Aung San Suu Kyi wants to speed up efforts to convene a so-called “21st Century Panglong Conference,” according to sources who attended a meeting establishing the National Reconciliation and Peace Center (NRPC) in Naypyidaw on Monday.
At the Panglong Conference, Gen. Aung San, Suu Kyi’s father, brought together a handful of major ethnic groups in 1947, the eve of independence from Britain, to forge an agreement granting the groups autonomy in Burma’s “frontier areas.” With Aung San’s assassination later that same year, the promises of Panglong were never fulfilled.
This was the second meeting this month that the state counselor, Suu Kyi, held with representatives from the Burma Army and the former Myanmar Peace Center (MPC). The NRPC will be headquartered in Naypyidaw, and the Rangoon-based MPC buildings will be used as a branch office in the commercial capital, according to a statement posted by the State Counselor’s Office on its Facebook page.
Suu Kyi visited the MPC in Rangoon on Saturday.
“The NRPC will be a governmental organization which will be run under the Ministry of the Office of the State Counselor, and the budget allocation will be allocated by the Union government,” according to the statement by the ministry.
The previous MPC was government-affiliated but operated with some independence, and was funded primarily by foreign foundations. It was criticized for alleged misuse of its budget, the opacity of its balance sheet, and the high salaries its employees were rumored to pull in.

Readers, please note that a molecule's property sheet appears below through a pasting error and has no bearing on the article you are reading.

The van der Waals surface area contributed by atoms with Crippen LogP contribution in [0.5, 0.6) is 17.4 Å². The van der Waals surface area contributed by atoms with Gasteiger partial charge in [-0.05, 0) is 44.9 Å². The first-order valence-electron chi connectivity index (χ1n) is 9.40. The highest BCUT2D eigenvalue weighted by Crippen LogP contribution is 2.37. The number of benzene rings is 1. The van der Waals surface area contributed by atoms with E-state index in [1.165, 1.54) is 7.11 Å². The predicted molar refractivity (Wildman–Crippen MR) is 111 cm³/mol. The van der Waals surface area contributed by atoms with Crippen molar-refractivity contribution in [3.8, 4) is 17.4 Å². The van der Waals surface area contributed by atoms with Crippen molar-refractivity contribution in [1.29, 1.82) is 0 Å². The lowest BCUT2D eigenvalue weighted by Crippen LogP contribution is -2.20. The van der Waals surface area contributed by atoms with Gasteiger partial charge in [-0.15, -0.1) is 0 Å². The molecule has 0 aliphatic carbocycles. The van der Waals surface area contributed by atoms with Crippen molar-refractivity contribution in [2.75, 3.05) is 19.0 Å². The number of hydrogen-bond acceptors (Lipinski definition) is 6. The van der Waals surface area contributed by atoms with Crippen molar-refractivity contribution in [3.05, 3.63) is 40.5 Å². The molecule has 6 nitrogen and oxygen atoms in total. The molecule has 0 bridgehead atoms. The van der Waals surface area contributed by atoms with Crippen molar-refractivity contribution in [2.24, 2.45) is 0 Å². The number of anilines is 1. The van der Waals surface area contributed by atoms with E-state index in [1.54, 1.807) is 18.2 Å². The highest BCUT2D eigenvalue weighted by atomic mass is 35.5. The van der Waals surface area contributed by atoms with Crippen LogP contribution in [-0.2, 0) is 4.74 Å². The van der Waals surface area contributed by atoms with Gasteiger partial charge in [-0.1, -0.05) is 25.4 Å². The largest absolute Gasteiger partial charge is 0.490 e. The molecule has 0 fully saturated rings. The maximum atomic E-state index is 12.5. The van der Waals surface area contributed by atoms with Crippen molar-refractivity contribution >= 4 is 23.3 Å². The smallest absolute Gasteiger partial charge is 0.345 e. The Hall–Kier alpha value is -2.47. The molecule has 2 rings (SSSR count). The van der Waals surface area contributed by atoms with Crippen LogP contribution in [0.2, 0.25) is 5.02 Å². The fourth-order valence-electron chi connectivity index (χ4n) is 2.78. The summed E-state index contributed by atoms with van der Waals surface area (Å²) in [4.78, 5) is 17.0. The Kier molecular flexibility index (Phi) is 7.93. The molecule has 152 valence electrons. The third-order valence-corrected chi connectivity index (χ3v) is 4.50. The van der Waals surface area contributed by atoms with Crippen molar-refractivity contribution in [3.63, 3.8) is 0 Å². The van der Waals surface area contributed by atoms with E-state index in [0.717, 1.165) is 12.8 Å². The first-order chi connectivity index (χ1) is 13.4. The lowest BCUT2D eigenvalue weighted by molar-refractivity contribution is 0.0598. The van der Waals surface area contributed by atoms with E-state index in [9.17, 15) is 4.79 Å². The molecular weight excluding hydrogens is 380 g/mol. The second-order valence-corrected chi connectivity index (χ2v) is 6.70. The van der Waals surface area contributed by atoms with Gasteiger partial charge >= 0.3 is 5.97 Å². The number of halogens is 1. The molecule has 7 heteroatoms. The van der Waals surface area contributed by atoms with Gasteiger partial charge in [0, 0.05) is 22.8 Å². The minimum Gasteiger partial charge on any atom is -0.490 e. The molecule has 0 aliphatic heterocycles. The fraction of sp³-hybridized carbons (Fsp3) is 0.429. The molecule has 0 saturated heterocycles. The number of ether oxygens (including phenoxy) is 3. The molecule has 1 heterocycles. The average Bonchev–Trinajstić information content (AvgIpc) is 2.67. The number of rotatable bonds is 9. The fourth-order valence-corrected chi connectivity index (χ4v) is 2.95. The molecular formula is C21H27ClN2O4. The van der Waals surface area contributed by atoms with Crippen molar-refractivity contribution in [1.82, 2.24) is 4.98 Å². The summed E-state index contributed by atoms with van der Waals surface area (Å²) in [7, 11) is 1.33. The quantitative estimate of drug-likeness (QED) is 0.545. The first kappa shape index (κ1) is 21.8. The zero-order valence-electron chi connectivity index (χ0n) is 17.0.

Kyaw Tint Swe, who is yet to be confirmed by Parliament as the minister heading Ministry of the State Counselor’s Office, will lead the NRPC formation committee.
In the meantime, they will form a committee to prepare for the convening of the 21st Century Panglong Conference and two other sub-committees, one for ethnic armed groups that signed the Nationwide Ceasefire Agreement last October and another for those that did not.
Suu Kyi will meet representatives from other organizations involved in the previous administration’s peace talks next week, some of which include representatives from various ethnic groups. Ethnic armed groups themselves and the Parliamentary Committee on Peace, however, have not yet been included in talks concerning the peace conference.
Hla Maung Shwe, a former MPC adviser who attended the meeting with Suu Kyi on Monday, said the state counselor was pushing for the 21st Century Panglong Conference to be held at the end of July. But he could not confirm whether the NRPC would be able to adhere to that timeframe.
“There will be many more steps in the process,” he said. “We haven’t even begun to include the ethnic armed groups in the planning of the conference.”